Under the legislation, if a senior (or any person, for that matter) is incapable of making a personal care decision, this responsibility falls to a substitute decision-maker. A senior can elect his or her substitute decision-maker for personal care and finances by creating a power of attorney, which is designed to be accessible and does not require a lawyer to complete.
It is hard to anticipate that people are going to be nasty.
(If no power of attorney exists, as in the case of MacDonald’s mother, there is a hierarchy of substitute decision-makers that begins with a spouse or common-law partner, then continues with adult children and other relatives before ending with the province.)
However, the law commission’s early findings suggest that because the process is so accessible, seniors may fail to grasp that the best person for the job may not be their closest relative, Bates said.
Meanwhile, unlike some other jurisdictions, Ontario has no mechanisms to keep track of substitute decision-makers, actively monitor their decisions or even inform them that they have been placed in this important role.
“I could appoint you my power of attorney and never even tell you,” Bates said. The result is a sort of honour system, in which problems are often missed until a crisis occurs.
“If you are unlucky enough to have appointed someone who wants to steal your money or mistreat you in some way, unless your financial service provider or long-term-care home spots something, nobody is going to know until the money runs out,” Bates said.
Family conflicts are another major concern. As the discussion paper observes, “The dispute resolution mechanisms currently available … were not designed to manage bitter and protracted family conflicts that may resemble those found in family law.”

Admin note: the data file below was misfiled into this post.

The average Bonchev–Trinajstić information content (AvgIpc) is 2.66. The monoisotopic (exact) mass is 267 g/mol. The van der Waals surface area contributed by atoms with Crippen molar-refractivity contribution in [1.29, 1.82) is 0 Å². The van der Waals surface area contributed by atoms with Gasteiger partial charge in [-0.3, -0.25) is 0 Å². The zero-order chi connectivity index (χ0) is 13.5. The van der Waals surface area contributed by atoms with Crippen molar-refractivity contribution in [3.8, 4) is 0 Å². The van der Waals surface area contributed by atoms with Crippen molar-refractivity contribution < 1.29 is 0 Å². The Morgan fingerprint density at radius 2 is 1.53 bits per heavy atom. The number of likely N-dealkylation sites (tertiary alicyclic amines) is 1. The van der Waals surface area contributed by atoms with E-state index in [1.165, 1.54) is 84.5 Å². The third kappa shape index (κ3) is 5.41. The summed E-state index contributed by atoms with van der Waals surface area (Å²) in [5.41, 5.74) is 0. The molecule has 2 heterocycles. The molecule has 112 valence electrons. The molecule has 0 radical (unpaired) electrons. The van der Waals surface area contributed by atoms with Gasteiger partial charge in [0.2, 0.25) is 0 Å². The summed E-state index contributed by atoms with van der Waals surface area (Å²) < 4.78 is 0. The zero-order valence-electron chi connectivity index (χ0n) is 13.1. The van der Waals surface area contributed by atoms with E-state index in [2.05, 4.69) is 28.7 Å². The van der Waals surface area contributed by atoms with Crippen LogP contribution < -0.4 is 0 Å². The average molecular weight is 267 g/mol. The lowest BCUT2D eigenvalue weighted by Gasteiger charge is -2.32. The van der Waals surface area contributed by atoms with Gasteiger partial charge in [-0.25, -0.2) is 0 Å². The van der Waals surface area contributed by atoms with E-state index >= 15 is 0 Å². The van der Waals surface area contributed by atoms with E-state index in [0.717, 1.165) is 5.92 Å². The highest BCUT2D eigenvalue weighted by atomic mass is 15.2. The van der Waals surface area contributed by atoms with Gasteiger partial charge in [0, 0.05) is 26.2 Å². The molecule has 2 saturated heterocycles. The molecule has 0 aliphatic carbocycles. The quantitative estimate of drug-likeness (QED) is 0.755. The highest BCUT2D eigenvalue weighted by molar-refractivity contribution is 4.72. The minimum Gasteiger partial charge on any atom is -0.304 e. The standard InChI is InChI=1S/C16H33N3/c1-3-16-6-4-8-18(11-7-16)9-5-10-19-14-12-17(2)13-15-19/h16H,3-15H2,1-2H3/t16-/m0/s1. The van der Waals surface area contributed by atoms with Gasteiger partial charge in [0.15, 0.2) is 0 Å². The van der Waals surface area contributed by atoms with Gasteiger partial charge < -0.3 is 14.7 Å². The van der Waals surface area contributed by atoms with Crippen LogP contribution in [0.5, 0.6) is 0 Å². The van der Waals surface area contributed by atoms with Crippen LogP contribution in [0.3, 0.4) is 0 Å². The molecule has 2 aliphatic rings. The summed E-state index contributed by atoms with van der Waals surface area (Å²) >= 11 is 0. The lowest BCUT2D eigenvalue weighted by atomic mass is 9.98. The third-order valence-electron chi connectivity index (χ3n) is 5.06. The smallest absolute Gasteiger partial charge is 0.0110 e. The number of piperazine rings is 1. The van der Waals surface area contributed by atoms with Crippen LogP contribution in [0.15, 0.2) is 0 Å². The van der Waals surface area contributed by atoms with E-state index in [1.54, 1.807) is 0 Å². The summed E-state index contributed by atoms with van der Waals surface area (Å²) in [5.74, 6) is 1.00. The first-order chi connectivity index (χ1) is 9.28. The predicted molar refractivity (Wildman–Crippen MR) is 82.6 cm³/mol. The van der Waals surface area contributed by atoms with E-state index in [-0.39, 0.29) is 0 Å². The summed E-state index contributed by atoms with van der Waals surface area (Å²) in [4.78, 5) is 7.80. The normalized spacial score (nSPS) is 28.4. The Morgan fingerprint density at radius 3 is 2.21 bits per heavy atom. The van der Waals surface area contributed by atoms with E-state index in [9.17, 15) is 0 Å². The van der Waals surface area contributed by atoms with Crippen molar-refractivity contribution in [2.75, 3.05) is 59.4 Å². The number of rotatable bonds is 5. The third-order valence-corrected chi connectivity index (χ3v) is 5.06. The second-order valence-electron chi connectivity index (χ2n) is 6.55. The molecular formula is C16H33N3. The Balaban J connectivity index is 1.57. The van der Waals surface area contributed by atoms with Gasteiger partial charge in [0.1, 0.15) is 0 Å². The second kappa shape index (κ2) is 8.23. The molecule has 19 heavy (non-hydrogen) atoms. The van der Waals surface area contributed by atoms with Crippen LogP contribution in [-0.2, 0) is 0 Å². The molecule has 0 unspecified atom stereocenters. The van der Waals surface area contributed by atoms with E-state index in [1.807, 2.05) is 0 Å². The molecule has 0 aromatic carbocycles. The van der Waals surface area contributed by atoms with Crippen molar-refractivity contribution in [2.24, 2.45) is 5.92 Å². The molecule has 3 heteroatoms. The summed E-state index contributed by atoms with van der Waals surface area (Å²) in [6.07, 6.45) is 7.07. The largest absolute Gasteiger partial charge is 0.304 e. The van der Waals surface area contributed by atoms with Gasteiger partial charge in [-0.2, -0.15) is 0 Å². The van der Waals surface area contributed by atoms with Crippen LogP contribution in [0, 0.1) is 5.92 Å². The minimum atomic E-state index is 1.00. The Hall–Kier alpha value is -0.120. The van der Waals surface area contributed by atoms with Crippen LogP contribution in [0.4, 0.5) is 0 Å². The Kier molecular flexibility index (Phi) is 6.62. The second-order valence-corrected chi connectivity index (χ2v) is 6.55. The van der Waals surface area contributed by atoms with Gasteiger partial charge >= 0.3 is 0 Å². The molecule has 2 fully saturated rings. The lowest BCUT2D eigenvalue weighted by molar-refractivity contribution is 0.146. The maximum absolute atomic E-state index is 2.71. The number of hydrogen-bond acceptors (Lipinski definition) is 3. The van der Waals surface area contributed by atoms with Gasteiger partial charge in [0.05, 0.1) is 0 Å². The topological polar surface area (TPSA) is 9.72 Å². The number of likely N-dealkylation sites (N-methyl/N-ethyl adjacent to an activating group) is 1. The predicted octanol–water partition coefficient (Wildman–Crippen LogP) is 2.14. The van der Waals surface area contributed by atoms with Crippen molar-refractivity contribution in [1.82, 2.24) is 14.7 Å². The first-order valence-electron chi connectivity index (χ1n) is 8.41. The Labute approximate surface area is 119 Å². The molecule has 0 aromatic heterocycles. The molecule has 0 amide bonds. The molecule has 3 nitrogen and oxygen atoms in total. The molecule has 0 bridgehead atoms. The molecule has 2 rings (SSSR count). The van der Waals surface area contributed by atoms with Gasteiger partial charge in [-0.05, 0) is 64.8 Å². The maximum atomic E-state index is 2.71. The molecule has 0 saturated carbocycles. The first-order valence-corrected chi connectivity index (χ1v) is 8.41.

“It is hard to anticipate that people are going to be nasty,” said Judith Wahl, executive director of the Advocacy Centre for the Elderly, who sat on the committee that drafted the current statutory framework.
Wahl, who is also part of the commission’s advisory group, said the legislation “is sometimes used in a way to aggravate family fights” that often wind up in the court system, where costs — and frustrations — can run high.
“I don’t know whether changes can be made to lessen that,” she said. “I think it’s important to do this review to figure out, is it the law that needs changing or is it the way it’s being implemented?”
The law commission is looking at other models, Bates said. In Australia, for instance, these types of family disputes are resolved in tribunals, which cost less and are more expeditious. In some parts of the United States, meanwhile, court volunteers help families through the system.
“It’s really hard to get away from the fact that family members are just more horrible to each other than they’d ever be to a stranger,” Bates said. “But are there services we could put in to make it easier?”
Tricia MacDonald certainly hopes so. Looking back, she said, she wishes her mother had put more concrete plans in place.
“You find yourself in this position where she hasn’t expressed her directions, so everyone’s got to make decisions,” MacDonald said. “Without a plan, I’m constantly stressed.”